OF all the questions Americans have about health-care reform, among the most personal and persistent is this: Could I still choose my own doctor?
Concern about a potential loss of choice and personal freedom is closely tied in many Americans' minds with the potential deterioration of the quality of health care available to them.
These concerns are at the heart of how the public looks at the fog of complexity around the health-care debate on Capitol Hill. They are also the concerns tapped skillfully by the health insurance industry lobbyists in television commercials showing ``Harry'' and ``Louise'' poring critically over the Clinton health plan.
Under most versions of health-care reform proposed in Congress, according to a range of experts, the choices available to most people would be, if anything, expanded. People would in most cases have the option to continue their current relationships with health-care providers.
Under most plans, however, including the Clinton plan, a full range of choices may become increasingly expensive for consumers. Some experts say that under two of the most prominent Democratic plans, Clinton's and that of Rep. Jim Cooper of Tennessee, the option to subscribe to traditional health insurance without restrictions on choice of providers eventually would become economically unviable.
Even without health-care reform, Americans have been losing their range of choices. Because of the burden of health insurance costs, businesses have been moving to managed-care plans that exert tighter control over when members receive medical care and from whom.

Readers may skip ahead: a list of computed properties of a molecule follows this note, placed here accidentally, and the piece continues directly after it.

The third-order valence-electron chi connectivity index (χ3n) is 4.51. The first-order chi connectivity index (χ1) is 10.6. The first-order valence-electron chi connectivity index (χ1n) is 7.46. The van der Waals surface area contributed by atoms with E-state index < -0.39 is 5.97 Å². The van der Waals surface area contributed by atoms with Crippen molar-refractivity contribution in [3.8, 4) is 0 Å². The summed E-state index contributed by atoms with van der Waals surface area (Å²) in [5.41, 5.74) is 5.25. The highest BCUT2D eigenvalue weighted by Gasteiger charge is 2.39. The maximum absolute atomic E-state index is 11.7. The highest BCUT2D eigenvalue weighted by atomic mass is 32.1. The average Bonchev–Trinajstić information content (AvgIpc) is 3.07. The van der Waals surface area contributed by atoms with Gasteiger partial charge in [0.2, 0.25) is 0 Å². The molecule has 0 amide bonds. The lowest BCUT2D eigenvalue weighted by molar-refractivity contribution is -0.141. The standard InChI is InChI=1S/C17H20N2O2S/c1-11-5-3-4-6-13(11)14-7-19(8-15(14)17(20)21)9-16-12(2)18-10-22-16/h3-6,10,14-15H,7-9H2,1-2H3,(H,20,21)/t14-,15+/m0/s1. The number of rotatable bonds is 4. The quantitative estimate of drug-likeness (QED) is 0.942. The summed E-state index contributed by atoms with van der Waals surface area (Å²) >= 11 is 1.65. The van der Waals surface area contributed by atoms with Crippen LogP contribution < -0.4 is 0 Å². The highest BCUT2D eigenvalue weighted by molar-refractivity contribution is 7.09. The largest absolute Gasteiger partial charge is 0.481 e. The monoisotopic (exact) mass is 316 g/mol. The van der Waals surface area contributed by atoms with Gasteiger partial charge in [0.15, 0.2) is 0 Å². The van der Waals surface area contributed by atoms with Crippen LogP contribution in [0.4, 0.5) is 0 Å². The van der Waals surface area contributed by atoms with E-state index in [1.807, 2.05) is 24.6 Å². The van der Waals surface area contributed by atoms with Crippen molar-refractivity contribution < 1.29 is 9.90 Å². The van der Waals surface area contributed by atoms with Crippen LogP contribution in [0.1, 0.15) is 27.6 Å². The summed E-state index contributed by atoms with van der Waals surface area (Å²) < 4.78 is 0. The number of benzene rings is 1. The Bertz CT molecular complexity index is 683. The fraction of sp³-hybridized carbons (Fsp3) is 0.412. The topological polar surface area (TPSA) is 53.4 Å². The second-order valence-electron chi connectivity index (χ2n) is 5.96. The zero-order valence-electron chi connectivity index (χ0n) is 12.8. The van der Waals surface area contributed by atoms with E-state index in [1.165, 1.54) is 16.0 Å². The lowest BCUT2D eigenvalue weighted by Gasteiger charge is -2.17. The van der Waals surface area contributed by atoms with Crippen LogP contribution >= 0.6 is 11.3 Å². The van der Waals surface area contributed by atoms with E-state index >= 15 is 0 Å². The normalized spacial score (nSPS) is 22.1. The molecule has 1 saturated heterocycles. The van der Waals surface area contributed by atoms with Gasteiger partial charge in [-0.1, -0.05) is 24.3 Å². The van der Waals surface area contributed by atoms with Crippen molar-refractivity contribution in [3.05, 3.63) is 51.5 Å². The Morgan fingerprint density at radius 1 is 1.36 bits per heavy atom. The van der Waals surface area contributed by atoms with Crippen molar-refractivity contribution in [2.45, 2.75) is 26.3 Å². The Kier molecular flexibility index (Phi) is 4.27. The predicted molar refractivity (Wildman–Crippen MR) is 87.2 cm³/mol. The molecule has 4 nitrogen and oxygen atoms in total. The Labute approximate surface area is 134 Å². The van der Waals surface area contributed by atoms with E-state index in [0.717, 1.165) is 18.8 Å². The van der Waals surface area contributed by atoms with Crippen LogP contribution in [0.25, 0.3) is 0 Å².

The traditional health-insurance system, where people choose a provider of health care, pay a deductible, and an insurer pays the rest for any covered medical or therapeutic procedure, is fading slowly from the scene. Ed Davey, director of health and welfare consulting services at Buck Consultants, estimates that between 30 and 40 percent of employers no longer offer their employees such plans.
Managed-care plans often have their own medical staffs and clinics. Other plans have networks of preferred providers. Increasingly, the plans are allowing insured people to use providers outside the network, but at an extra cost of 10 to 20 percent.
At least through the 1980s, the proportion of employers that offered more than one choice of insurance plan more than quadrupled, according to the Bureau of Labor Statistics.
That kind of choice - from an array of insurance plans - is likely to increase dramatically under reform in the manner of Clinton or Cooper.
In the Clinton proposal, nearly everyone would belong to regional health alliances, which would offer all the plans that insurers put forward that credibly cover the comprehensive benefits package and cost no more than 20 percent above the average premium in the alliance.
Clinton would also require at least one traditional fee-for-service plan - where choices face the least restriction - in each alliance's offerings. This is expected to be the most expensive option, and it eventually may have trouble fitting under the 20 percent-above-average premium ceiling in many regions.
CONCERN over choice for most people, says Henry Aaron of the Brookings Institution, is ``fear of being pushed out of a situation in which we deal with a physician with whom we've developed a relationship.'' Those relationships need not change quickly even under the Clinton plan, he says.
In states like California and Minnesota, where managed-care systems are widely used, adjustments would be easy, says Paul Feldstein, management professor at the University of California at Irvine. In much of the East, especially the Southeast, and in rural areas, existing relationships might not change for years.
The most unfettered choice comes from single-payer plans or the one reported out of the health subcommittee of the House Ways and Means Committee, a plan that essentially extends Medicare to everyone, says Professor Feldstein. These plans pay straight fees for services and control costs by holding the fees down.
The risk with these plans is that availability or quality of care might erode, says Feldstein.